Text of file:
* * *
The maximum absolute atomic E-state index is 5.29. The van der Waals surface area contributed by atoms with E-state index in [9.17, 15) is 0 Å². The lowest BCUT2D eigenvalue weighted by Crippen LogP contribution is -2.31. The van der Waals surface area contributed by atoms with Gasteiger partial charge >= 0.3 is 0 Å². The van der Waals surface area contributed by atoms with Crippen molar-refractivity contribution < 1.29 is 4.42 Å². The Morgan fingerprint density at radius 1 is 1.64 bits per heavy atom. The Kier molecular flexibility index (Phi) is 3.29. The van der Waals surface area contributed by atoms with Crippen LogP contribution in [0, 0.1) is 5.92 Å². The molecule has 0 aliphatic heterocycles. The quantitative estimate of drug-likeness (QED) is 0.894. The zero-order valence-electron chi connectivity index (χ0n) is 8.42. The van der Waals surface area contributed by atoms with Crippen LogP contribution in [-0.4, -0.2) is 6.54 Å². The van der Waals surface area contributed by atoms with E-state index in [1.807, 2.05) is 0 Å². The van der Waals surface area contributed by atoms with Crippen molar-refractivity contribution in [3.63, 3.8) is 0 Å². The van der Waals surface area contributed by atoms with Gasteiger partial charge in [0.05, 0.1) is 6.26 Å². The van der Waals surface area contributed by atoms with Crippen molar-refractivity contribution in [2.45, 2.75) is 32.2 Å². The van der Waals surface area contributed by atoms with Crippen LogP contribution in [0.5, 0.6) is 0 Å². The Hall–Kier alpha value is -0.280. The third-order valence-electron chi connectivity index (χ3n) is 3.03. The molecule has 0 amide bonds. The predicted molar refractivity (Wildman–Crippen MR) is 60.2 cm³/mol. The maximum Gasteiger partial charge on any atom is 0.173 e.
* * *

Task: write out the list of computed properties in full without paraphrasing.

The maximum absolute atomic E-state index is 5.29. The van der Waals surface area contributed by atoms with E-state index in [9.17, 15) is 0 Å². The lowest BCUT2D eigenvalue weighted by Crippen LogP contribution is -2.31. The van der Waals surface area contributed by atoms with Gasteiger partial charge >= 0.3 is 0 Å². The van der Waals surface area contributed by atoms with Crippen molar-refractivity contribution < 1.29 is 4.42 Å². The Morgan fingerprint density at radius 1 is 1.64 bits per heavy atom. The Kier molecular flexibility index (Phi) is 3.29. The van der Waals surface area contributed by atoms with Crippen LogP contribution in [0, 0.1) is 5.92 Å². The molecule has 0 aliphatic heterocycles. The quantitative estimate of drug-likeness (QED) is 0.894. The zero-order valence-electron chi connectivity index (χ0n) is 8.42. The van der Waals surface area contributed by atoms with Crippen LogP contribution in [-0.4, -0.2) is 6.54 Å². The van der Waals surface area contributed by atoms with E-state index in [1.807, 2.05) is 0 Å². The van der Waals surface area contributed by atoms with Crippen molar-refractivity contribution in [3.63, 3.8) is 0 Å². The van der Waals surface area contributed by atoms with Gasteiger partial charge in [0.05, 0.1) is 6.26 Å². The van der Waals surface area contributed by atoms with Crippen molar-refractivity contribution in [2.45, 2.75) is 32.2 Å². The van der Waals surface area contributed by atoms with Crippen LogP contribution in [0.5, 0.6) is 0 Å². The Hall–Kier alpha value is -0.280. The third-order valence-electron chi connectivity index (χ3n) is 3.03. The molecule has 0 amide bonds. The predicted molar refractivity (Wildman–Crippen MR) is 60.2 cm³/mol. The maximum Gasteiger partial charge on any atom is 0.173 e.